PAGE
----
In the case of Barbee v. Household Auto Finance Corporation, 113 Cal. App. 4th 525 (2003) HAFC terminated the employment of its national sales manager after learning that Barbee had a “special relationship” with one of his subordinate employees. The company fired Barbee after giving him the choice of ending the relationship or affecting his or the subordinate employee’s termination.
Barbee sued HAFC for violation of his right to privacy and wrongful termination in violation of the public policy contained in Labor Code Section 96(k). Section 96(k) prohibits employers from taking adverse action against an employee for any “lawful conduct occurring during non-working hours away from the employer’s premises.”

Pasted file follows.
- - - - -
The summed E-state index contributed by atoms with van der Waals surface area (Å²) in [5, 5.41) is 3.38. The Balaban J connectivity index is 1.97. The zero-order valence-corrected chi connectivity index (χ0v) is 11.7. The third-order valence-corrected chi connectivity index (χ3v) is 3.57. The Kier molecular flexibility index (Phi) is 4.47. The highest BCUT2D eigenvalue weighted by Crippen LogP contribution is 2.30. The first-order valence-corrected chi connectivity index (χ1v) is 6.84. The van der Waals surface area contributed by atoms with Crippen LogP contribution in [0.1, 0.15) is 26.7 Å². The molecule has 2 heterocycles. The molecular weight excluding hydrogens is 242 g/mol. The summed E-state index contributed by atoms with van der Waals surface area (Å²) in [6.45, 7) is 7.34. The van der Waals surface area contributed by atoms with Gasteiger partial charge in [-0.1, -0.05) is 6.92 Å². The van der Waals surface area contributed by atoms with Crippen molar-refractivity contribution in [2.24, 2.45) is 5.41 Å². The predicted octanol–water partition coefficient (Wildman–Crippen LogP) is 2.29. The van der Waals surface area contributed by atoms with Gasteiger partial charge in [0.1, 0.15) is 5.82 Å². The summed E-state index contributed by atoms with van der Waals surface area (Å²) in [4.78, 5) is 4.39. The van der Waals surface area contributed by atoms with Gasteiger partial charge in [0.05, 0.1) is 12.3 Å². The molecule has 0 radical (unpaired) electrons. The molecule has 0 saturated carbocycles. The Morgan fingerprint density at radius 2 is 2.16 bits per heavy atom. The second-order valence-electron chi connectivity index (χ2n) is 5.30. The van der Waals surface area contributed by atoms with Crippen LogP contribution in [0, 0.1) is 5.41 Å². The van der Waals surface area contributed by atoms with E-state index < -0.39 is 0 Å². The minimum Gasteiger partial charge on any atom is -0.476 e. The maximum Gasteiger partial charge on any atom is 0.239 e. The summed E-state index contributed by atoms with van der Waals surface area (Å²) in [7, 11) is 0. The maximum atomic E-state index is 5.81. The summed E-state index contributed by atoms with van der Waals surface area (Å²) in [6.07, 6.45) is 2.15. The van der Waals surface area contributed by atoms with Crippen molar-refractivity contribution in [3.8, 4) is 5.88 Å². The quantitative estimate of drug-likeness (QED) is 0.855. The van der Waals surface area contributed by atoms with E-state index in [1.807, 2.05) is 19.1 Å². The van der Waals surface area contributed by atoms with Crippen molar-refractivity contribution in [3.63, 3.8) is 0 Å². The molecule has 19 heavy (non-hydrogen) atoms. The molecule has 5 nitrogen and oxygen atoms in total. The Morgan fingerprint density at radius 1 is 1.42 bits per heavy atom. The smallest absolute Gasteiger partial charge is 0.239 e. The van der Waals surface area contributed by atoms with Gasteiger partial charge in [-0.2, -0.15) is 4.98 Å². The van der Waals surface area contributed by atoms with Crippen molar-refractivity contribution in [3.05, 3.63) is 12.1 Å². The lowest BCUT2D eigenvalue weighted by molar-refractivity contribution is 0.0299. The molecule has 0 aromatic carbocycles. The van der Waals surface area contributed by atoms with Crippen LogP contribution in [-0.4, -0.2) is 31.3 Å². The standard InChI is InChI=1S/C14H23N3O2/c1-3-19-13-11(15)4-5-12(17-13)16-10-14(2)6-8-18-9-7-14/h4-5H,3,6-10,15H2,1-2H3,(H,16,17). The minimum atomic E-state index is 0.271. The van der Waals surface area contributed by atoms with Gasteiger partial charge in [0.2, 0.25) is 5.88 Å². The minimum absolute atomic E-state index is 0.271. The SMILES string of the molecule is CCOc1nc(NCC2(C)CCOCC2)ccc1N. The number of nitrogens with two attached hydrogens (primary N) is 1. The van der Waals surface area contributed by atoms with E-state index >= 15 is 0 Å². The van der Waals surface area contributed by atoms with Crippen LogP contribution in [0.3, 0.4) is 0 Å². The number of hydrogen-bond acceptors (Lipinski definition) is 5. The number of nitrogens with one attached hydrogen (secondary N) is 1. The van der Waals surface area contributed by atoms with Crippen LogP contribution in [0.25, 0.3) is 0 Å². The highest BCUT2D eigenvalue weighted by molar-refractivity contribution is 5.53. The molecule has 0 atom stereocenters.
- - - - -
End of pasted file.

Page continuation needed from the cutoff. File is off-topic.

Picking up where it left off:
The Court of Appeal affirmed the employer’s right to terminate Barbee. The Court held that although Barbee may have had a legally protected right to privacy in pursuing an intimate sexual relationship, Barbee had failed to establish that he had a reasonable expectation of privacy given HAFC’s express policy requiring managers to disclose to the company the existence of a “consensual intimate relationship” with a subordinate employee.
For any questions or comments regarding this Labor Law Update please contact attorney Michael Daly of the Daly Law Firm at (619) 525-7000 or email@example.com.